An increase in the muscle endomysial interstitium is found when connective tissue replaces muscle fibers within dystrophic muscles (34). Therefore, the area fraction of the diaphragm interstitial space (excluding nerves and blood vessels) was measured to evaluate the degree of connective tissue replacement within the diaphragm, both before and 60 days after (postregeneration phase) exposing the muscle to notexin. Randomly selected microscopic fields were photographed using a video camera, and the image was stored on computer. Computer-assisted morphometric analysis of hemotoxylin- and eosin-stained diaphragm sections to quantify the interstitial space between myofibers was achieved by point counting, using a 100-point grid projected onto the captured image as previously described (13).
Physiological Evaluation of Diaphragmatic Injury and Repair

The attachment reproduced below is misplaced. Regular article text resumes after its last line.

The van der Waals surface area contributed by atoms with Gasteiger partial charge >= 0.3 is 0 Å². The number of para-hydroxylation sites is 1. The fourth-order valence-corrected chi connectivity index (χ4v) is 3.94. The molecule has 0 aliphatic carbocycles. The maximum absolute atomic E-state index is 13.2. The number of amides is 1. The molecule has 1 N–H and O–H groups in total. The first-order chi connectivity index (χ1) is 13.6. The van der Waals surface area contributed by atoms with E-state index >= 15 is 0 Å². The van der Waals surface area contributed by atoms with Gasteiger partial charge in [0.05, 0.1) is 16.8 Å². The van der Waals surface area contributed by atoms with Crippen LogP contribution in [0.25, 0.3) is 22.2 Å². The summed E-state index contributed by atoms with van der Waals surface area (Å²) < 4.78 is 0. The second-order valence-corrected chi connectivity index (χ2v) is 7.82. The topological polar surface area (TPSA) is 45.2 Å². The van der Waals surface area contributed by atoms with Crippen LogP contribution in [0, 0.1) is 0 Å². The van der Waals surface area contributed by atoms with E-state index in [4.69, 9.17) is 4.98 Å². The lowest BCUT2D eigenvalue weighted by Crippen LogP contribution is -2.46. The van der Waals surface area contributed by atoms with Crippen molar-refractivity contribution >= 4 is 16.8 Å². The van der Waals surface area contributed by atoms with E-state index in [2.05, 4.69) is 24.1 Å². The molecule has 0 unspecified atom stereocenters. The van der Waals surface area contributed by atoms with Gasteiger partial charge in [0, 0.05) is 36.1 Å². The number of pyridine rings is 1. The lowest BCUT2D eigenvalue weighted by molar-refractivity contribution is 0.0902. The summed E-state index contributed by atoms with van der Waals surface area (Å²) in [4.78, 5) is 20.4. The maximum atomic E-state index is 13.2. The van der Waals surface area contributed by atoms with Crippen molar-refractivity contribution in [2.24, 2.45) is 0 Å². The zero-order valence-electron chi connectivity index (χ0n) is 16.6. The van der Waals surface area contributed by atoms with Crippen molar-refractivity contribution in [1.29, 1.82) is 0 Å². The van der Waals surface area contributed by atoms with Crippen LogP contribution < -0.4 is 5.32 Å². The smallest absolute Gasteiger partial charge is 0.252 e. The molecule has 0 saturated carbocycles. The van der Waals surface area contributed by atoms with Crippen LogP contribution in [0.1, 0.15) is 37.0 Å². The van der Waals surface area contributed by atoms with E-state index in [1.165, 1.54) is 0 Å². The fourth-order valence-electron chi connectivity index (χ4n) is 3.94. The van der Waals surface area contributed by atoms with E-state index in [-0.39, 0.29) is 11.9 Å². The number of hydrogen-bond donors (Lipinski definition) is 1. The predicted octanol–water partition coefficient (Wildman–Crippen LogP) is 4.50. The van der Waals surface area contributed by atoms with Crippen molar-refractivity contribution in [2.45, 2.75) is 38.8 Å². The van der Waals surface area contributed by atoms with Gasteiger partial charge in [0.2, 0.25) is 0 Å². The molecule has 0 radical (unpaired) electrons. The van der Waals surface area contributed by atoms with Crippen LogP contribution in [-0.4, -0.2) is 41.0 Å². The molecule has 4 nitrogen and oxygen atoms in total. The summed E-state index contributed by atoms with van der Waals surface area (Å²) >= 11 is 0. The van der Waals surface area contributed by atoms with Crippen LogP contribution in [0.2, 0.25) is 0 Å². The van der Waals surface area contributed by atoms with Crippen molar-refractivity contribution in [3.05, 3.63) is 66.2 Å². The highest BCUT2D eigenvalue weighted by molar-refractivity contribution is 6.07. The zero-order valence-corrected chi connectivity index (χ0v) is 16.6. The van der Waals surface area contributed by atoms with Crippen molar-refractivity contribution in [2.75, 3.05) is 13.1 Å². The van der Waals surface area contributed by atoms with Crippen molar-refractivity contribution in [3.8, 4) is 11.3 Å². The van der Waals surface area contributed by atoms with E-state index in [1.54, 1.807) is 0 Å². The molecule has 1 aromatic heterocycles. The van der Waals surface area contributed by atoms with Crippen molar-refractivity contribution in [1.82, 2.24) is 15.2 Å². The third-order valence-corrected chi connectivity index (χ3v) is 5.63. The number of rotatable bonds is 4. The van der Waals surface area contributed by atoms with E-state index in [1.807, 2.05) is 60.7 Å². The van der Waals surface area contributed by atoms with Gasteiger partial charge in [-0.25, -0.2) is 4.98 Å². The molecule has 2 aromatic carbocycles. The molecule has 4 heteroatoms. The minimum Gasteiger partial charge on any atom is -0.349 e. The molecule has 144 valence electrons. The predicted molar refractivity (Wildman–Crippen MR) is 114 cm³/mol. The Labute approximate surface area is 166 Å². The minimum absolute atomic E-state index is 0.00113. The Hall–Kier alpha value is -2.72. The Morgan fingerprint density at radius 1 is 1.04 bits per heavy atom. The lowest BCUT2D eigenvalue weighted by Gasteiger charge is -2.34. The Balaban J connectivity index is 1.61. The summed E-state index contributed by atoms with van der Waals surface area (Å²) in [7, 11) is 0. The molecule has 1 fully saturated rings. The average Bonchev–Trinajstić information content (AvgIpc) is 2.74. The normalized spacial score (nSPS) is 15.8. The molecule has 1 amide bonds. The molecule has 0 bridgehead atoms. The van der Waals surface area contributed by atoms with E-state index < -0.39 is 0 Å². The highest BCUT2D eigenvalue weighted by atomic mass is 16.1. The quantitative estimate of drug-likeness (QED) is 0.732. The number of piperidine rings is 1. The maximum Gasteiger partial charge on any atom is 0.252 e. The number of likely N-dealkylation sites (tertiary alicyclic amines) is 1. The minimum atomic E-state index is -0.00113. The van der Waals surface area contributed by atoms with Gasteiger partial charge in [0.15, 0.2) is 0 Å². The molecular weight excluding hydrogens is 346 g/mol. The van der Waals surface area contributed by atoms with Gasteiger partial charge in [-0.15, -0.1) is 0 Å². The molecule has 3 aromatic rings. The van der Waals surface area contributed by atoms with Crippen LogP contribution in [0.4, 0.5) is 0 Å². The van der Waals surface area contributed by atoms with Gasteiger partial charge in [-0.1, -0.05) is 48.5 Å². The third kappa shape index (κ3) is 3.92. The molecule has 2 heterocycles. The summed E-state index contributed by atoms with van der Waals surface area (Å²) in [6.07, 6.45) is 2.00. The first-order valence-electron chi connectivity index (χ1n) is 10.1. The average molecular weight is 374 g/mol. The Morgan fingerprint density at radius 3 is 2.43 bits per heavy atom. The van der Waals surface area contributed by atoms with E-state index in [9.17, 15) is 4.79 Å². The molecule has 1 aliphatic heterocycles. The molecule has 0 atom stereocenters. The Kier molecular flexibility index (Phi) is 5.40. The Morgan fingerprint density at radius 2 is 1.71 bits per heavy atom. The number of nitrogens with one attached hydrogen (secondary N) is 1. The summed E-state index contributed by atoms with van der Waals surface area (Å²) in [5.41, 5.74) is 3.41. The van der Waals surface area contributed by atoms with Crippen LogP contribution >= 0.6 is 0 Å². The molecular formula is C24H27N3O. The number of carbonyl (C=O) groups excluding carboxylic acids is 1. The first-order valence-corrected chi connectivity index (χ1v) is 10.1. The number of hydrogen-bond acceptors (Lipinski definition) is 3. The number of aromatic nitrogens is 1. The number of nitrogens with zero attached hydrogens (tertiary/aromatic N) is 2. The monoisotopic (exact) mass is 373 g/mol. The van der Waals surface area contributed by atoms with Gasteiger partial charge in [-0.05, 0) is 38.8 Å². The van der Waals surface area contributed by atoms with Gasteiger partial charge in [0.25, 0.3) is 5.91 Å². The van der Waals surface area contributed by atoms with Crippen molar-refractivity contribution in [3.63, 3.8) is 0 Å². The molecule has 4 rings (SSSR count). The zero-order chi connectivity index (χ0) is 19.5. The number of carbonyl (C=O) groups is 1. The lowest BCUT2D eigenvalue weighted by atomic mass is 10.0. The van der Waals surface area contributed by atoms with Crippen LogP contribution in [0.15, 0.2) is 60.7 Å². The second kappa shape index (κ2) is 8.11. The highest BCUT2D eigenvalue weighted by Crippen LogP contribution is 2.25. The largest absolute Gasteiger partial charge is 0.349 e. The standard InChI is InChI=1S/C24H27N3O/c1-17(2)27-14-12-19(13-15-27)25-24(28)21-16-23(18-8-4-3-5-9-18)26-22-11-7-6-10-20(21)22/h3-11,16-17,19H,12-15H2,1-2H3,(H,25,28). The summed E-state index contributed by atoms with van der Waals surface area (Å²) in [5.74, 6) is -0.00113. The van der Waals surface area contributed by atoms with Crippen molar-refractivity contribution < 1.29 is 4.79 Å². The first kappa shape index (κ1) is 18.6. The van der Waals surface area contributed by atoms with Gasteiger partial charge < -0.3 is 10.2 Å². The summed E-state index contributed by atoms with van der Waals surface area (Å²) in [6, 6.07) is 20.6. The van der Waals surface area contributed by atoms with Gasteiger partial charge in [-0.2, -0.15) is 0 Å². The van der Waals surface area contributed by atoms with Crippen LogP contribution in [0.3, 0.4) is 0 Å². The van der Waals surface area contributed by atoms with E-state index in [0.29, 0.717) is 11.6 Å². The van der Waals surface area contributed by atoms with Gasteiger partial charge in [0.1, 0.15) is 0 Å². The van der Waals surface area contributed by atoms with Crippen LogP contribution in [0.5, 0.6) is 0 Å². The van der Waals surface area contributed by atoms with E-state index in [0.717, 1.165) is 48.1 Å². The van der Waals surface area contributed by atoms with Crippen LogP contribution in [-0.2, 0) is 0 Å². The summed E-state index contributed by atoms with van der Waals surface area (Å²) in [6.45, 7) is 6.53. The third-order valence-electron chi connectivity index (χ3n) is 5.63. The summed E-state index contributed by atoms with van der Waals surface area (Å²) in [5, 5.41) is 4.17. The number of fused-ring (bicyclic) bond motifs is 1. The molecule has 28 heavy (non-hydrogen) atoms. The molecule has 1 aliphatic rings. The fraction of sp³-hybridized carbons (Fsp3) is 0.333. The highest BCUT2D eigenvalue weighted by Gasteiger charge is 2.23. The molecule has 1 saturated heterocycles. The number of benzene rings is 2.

Isometric contractile properties of the diaphragm were measured at 4 h (acute injury phase) and 60 days (postregeneration phase) after applying notexin, as previously described in detail (41). After euthanasia, the diaphragm was quickly removed and transferred to chilled Ringer solution (composition in mM: 119 NaCl, 4.7 KCl, 2.5 CaCl2, 1.2 KH2PO4, 1.2 MgSO4, 20 NaHCO3) perfused with 95% O2-5% CO2 (pH 7.4). Muscle strips were dissected from each hemidiaphragm and mounted in random order within a jacketed tissue bath chamber maintained at 25°C. One end of each muscle was securely anchored to a platform near the base of the chamber, while the opposite tendon was tied to the lever arm of a force transducer/length servomotor system (model 300B, Cambridge Technology, Watertown, MA). The latter was mounted on a mobile micrometer stage (Newport Instrument, Toronto, Canada) to allow incremental adjustment of muscle length. Electrical field stimulation was induced via platinum plate electrodes placed into the bath on both sides of the muscle. Supramaximal stimuli with a monophasic pulse duration of 2 ms were delivered using a computer-controlled electrical stimulator (model S44, Grass Instruments, Quincy, MA) connected in series to a power amplifier (model 6824A, Hewlett Packard, Palo Alto, CA). Muscle force was displayed on a storage oscilloscope (Tektronix, Beaverton, OR), and the data were simultaneously acquired to computer (Labdat/Anadat Software; RHT-Infodata, Montreal, Canada) via an analog-to-digital converter at a sampling rate of 1,000 Hz for later analysis.